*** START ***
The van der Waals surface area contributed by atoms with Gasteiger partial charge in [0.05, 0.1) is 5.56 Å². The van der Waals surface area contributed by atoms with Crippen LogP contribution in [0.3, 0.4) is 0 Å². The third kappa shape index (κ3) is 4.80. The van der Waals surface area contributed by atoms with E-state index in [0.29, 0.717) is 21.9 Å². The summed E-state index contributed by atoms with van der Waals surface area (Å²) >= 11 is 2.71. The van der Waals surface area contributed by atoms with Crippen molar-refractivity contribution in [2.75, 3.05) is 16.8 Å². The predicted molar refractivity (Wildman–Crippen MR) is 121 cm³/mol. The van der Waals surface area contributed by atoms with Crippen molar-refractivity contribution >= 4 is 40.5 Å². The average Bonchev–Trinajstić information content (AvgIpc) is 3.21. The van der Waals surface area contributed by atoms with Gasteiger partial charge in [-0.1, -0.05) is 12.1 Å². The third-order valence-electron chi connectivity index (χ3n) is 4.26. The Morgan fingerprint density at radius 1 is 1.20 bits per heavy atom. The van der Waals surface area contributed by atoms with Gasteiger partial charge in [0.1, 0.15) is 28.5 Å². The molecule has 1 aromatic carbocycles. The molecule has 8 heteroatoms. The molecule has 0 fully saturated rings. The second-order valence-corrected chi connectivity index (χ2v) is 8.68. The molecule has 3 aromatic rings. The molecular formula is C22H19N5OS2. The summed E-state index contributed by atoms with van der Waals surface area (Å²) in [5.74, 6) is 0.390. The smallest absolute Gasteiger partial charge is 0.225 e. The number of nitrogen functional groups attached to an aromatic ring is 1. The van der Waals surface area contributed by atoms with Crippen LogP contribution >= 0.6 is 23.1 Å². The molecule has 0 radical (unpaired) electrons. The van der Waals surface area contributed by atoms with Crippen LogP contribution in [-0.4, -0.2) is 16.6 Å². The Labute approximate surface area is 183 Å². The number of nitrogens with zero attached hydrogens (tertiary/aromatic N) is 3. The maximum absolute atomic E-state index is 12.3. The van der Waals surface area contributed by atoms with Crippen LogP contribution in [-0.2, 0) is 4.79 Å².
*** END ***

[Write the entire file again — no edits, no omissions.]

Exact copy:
The van der Waals surface area contributed by atoms with Gasteiger partial charge in [0.05, 0.1) is 5.56 Å². The van der Waals surface area contributed by atoms with Crippen LogP contribution in [0.3, 0.4) is 0 Å². The third kappa shape index (κ3) is 4.80. The van der Waals surface area contributed by atoms with E-state index in [0.29, 0.717) is 21.9 Å². The summed E-state index contributed by atoms with van der Waals surface area (Å²) >= 11 is 2.71. The van der Waals surface area contributed by atoms with Crippen molar-refractivity contribution in [2.75, 3.05) is 16.8 Å². The predicted molar refractivity (Wildman–Crippen MR) is 121 cm³/mol. The van der Waals surface area contributed by atoms with Crippen molar-refractivity contribution >= 4 is 40.5 Å². The average Bonchev–Trinajstić information content (AvgIpc) is 3.21. The van der Waals surface area contributed by atoms with Gasteiger partial charge in [-0.1, -0.05) is 12.1 Å². The third-order valence-electron chi connectivity index (χ3n) is 4.26. The Morgan fingerprint density at radius 1 is 1.20 bits per heavy atom. The van der Waals surface area contributed by atoms with Gasteiger partial charge in [0.1, 0.15) is 28.5 Å². The molecule has 1 aromatic carbocycles. The molecule has 8 heteroatoms. The molecule has 0 fully saturated rings. The second-order valence-corrected chi connectivity index (χ2v) is 8.68. The molecule has 3 aromatic rings. The molecular formula is C22H19N5OS2. The summed E-state index contributed by atoms with van der Waals surface area (Å²) in [5.74, 6) is 0.390. The smallest absolute Gasteiger partial charge is 0.225 e. The number of nitrogen functional groups attached to an aromatic ring is 1. The van der Waals surface area contributed by atoms with Crippen LogP contribution >= 0.6 is 23.1 Å². The molecule has 0 radical (unpaired) electrons. The van der Waals surface area contributed by atoms with Crippen LogP contribution in [-0.4, -0.2) is 16.6 Å². The Labute approximate surface area is 183 Å². The number of nitrogens with zero attached hydrogens (tertiary/aromatic N) is 3. The maximum absolute atomic E-state index is 12.3. The van der Waals surface area contributed by atoms with Crippen LogP contribution in [-0.2, 0) is 4.79 Å².